Dominion Energy plans to have new electric vehicle charging stations up and running in Northern Virginia this year, joining five other utility providers to create an interstate charging network that could extend from D.C. to western Texas.
The provider announced last week that it is partnering with American Electric Power, Duke Energy, Entergy Corporation, Southern Co., and the Tennessee Valley Authority to form the Electric Highway Coalition, which will provide electric vehicle charging infrastructure along major highways within their service territories.
About 18 million EVs could be on U.S. roads by 2030, according to estimates from The Edison Electric Institute. But while charging options becoming more plentiful to support everyday travel, anxiety remains among drivers about how to tackle long-distance road trips.
Dominion wants to enable electric long-distance travel for customers and its company fleet on major interstates and other well-traveled roadways, spokesperson Peggy Fox said. The charging stations will be capable of getting drivers back on the road in approximately 20-30 minutes.
“For example, in Virginia, we want to enable EV drivers to travel from the mountains to the beach or from the nation’s capital to the Virginia coast,” she said.
New stations in Fairfax County could be along I-66, I-95 and 495, and other well-traveled roads, she added. The stations will be about 100 miles apart or less, but exact locations and a concrete timeline have yet to be established.
“The partner utilities have started discussions to collaborate on site locations, site partners, design, and equipment,” Fox said.
Dominion will be coordinating with the other utility partners to provide sufficient charging capacity while using existing infrastructure and avoiding duplication, she said. The utility company plans to have a minimum of two charging stations at each location.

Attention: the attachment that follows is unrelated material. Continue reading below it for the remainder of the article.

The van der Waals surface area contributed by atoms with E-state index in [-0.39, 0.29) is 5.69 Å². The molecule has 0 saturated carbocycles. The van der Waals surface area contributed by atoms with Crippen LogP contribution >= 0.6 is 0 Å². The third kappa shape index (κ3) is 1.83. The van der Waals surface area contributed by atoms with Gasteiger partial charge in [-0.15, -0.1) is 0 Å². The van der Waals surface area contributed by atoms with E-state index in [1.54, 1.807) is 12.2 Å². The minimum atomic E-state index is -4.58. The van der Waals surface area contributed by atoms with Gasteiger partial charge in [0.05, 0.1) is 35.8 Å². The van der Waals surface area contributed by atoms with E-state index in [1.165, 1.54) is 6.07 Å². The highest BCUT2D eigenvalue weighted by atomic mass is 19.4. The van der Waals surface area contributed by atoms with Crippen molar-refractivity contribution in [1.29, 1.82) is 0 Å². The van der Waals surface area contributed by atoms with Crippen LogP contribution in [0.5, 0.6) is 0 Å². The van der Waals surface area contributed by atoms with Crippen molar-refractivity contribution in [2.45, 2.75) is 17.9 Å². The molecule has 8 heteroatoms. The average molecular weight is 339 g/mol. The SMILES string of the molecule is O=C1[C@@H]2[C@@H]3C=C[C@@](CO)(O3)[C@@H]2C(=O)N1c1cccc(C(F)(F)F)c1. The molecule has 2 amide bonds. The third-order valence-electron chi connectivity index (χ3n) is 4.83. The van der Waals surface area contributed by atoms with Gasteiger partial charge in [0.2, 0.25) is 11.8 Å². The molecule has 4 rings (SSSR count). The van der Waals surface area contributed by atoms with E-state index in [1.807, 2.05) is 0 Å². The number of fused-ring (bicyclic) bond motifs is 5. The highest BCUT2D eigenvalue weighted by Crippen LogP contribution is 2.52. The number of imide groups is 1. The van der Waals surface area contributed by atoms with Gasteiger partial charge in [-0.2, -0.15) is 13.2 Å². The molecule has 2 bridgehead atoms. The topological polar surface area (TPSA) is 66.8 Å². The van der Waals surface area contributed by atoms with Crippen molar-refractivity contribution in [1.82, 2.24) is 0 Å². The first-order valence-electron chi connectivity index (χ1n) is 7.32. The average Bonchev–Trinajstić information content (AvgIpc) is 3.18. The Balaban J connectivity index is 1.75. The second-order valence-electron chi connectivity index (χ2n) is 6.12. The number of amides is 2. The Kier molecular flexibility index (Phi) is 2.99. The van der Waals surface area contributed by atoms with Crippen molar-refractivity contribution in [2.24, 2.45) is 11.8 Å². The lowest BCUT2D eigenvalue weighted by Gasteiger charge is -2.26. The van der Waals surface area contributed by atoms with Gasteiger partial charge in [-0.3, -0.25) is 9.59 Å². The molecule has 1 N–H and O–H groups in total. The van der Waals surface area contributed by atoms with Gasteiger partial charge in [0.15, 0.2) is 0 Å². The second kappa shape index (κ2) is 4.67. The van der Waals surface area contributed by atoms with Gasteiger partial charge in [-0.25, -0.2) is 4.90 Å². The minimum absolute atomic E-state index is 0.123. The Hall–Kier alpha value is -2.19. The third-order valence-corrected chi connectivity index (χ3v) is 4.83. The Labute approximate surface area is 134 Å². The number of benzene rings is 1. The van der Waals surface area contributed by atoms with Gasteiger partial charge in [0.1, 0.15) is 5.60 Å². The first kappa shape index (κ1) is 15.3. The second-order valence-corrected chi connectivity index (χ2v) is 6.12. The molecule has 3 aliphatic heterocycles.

It has also been working with the state and locally with Fairfax County government to electrify transit. It rolled outelectric school buses in January, and in October, it debuted a self-driving shuttle that runs between Dunn Loring Metro Station and Mosaic District.
Del. Mark Keam (D-35th), who represents part of Tysons and has supported many environment-focused bills, said he welcomes Dominion’s new partnership as a “good news story,” but the General Assembly approved a number of bills in its recent legislative session to indicate the state government is serious about electrifying transit, too.
“No company is going to go do things on their own, without knowing what the state will do as a partner,” Keam said. “Us providing that level of priority allows Dominion to say, ‘OK, here’s what we will do.'”
Virginia will join a dozen other states that have adopted clean car standards requiring low- and zero-emission vehicles to be available, he said. It will also be providing a “small but still meaningful rebate” for those looking to buy one.
Keam says Dominion’s plans could work in tandem with approved bills supporting the expansion of charging infrastructure. Legislators also requested a statewide study of transit equity, and Keam successfully introduced a bill to establish a state electric school bus fund.
“We’ve really put Virginia on the map,” he said.
Still, Keam added that Dominion’s role in electrifying transit should be an ongoing discussion. It owns substantial infrastructure and supplies much of Virginia’s power, so the utility needs to be included, but state lawmakers have been unable to agree on a regulatory approach.
“We have to look at all of this with clear eyes,” he said.
Image via Dominion Energy
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